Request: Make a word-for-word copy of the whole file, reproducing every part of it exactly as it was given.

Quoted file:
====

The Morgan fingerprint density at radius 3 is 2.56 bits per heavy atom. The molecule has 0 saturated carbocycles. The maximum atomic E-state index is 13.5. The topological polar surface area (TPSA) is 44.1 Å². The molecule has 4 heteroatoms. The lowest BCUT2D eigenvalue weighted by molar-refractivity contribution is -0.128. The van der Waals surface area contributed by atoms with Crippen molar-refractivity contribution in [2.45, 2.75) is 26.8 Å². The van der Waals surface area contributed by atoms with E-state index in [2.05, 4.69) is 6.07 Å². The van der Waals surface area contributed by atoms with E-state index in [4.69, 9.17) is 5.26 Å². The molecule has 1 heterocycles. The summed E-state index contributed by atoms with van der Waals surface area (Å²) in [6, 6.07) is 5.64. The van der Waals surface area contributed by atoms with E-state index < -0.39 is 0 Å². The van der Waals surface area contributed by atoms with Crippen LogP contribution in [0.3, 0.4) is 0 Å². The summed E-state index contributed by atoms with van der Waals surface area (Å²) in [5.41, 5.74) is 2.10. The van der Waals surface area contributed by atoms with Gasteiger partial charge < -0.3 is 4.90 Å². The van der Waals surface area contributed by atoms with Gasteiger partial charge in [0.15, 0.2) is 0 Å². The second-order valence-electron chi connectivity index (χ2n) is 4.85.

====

The Morgan fingerprint density at radius 3 is 2.56 bits per heavy atom. The molecule has 0 saturated carbocycles. The maximum atomic E-state index is 13.5. The topological polar surface area (TPSA) is 44.1 Å². The molecule has 4 heteroatoms. The lowest BCUT2D eigenvalue weighted by molar-refractivity contribution is -0.128. The van der Waals surface area contributed by atoms with Crippen molar-refractivity contribution in [2.45, 2.75) is 26.8 Å². The van der Waals surface area contributed by atoms with E-state index in [2.05, 4.69) is 6.07 Å². The van der Waals surface area contributed by atoms with E-state index in [4.69, 9.17) is 5.26 Å². The molecule has 1 heterocycles. The summed E-state index contributed by atoms with van der Waals surface area (Å²) in [6, 6.07) is 5.64. The van der Waals surface area contributed by atoms with E-state index < -0.39 is 0 Å². The van der Waals surface area contributed by atoms with Crippen LogP contribution in [0.3, 0.4) is 0 Å². The summed E-state index contributed by atoms with van der Waals surface area (Å²) in [5.41, 5.74) is 2.10. The van der Waals surface area contributed by atoms with Gasteiger partial charge < -0.3 is 4.90 Å². The van der Waals surface area contributed by atoms with Gasteiger partial charge in [0.15, 0.2) is 0 Å². The second-order valence-electron chi connectivity index (χ2n) is 4.85.